1. This site uses cookies. By continuing to use this site, you are agreeing to our use of cookies. Learn More.
  2. Hi Guest, welcome to the TES Community!

    Connect with like-minded professionals and have your say on the issues that matter to you.

    Don't forget to look at the how to guide.

    Dismiss Notice
  3. The Teacher Q&A will be closing soon.

    If you have any information that you would like to keep or refer to in the future please can you copy and paste the information to a format suitable for you to save or take screen shots of the questions and responses you are interested in.

    Don’t forget you can still use the rest of the forums on theTes Community to post questions and get the advice, help and support you require from your peers for all your teaching needs.

    Dismiss Notice

'Ofsted doesn't sack headteachers – but it is part of an unforgiving accountability system'

Discussion in 'Education news' started by TES_Rosaline, Feb 8, 2018.

  1. TES_Rosaline

    TES_Rosaline Administrator Staff Member

    ASCL leader Geoff Barton writes in Tes about the ‘busloads’ of school leaders being forced out of their jobs because Ofsted judgements undermind them:

    ‘…What we know is this: no Ofsted team tells a governing body to sack the headteacher. Our insights, as an association representing 19,000 school and college leaders, confirm that. Ofsted doesn’t dismiss heads.

    But we do know that far too many members of leadership teams – not just heads – often in challenging communities, often after far too short a time to make an impact on behalf of their community, really do lose their jobs when people lose confidence in them. Such outcomes are too often triggered by the mechanisms of measurement – performance tables, progress measures and, yes, Ofsted inspections. These are the catalysts for personal disaster.

    And, yes, you can fill a bus with them – in fact, you can probably fill several buses.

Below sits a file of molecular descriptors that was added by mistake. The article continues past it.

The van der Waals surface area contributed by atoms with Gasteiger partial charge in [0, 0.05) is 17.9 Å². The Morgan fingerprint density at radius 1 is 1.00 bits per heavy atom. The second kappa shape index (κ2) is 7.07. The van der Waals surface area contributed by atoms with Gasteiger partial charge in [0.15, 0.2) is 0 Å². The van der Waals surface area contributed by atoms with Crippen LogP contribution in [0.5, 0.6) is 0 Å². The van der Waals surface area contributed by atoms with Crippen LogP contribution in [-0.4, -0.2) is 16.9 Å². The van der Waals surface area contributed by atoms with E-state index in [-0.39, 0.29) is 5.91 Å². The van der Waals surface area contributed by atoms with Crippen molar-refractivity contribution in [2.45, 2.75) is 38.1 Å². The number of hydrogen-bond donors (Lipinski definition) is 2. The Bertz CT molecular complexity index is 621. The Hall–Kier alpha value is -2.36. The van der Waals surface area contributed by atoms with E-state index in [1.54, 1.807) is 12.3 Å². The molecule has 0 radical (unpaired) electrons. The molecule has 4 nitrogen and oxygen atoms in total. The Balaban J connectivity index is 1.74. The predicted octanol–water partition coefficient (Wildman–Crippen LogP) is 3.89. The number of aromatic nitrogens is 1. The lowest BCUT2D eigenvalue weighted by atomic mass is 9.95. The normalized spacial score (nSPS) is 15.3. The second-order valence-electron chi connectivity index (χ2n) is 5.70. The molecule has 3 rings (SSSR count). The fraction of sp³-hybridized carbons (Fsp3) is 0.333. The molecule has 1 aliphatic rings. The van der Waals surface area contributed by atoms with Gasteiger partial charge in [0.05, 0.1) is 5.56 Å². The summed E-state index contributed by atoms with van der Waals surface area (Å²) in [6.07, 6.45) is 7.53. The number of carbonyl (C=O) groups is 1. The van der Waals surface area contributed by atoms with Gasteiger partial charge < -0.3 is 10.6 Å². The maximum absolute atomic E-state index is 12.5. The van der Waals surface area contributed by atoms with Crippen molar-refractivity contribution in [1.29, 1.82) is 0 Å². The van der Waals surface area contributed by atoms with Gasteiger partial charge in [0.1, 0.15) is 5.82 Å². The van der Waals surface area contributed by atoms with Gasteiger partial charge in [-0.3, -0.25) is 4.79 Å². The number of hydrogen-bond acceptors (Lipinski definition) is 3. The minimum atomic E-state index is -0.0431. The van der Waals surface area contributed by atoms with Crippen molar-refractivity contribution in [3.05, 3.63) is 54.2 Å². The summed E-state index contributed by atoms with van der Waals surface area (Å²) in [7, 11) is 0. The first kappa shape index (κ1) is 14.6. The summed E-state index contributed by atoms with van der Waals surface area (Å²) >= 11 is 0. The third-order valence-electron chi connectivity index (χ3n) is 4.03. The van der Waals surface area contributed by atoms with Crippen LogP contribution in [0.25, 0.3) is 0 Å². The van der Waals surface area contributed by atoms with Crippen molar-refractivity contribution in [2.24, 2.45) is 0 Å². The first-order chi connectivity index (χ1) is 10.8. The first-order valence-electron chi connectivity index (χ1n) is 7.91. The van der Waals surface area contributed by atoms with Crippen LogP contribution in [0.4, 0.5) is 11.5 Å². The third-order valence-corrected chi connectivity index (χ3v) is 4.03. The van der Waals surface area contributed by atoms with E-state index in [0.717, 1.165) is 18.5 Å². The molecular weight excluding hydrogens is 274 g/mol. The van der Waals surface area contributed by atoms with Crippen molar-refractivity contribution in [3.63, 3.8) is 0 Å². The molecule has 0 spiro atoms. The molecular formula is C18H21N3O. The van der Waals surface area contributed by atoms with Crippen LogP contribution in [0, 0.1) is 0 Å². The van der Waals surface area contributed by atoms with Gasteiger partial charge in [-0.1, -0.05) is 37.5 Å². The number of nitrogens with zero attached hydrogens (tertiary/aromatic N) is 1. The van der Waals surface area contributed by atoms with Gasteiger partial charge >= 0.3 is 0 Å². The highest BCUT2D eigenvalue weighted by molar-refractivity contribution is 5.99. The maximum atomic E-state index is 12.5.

It means that a terrible sense of fear stalks too much leadership, and for the chief inspector to say that we shouldn’t be so scared in a climate in which school leaders can and do lose their jobs on a fairly regular basis, is at odds with the harsh reality.

    This isn’t all about Ofsted. It’s about an education culture that too often seems punitive, too apparently unforgiving.’


    What do you think? Should Ofsted take all the blame for the prevailing culture of fear in the education system? Do you agree with Geoff Barton that the education culture has turned into a punitive and unforgiving system?
  2. applecrumblebumble

    applecrumblebumble Lead commenter

    Ofsted has too much say in what goes on in education.
    It is the only one of all offices (Ofcom, Ofgen etc.) which directly impacts on what happens in education and it has been destructive - not helpful or supportive. It has been allowed to get away with all this nonsense for far too long and I would lay the blame at their feet for a lot of the problems in education. The biggest culprit has be the DFE for allowing them to get away with their policies.
  3. baxterbasics

    baxterbasics Senior commenter

    Get rid of Ofsted, get rid of academies and improve funding. Then, nearly all the issue affecting teaching will disappear.
    Scintillant and Shedman like this.

Share This Page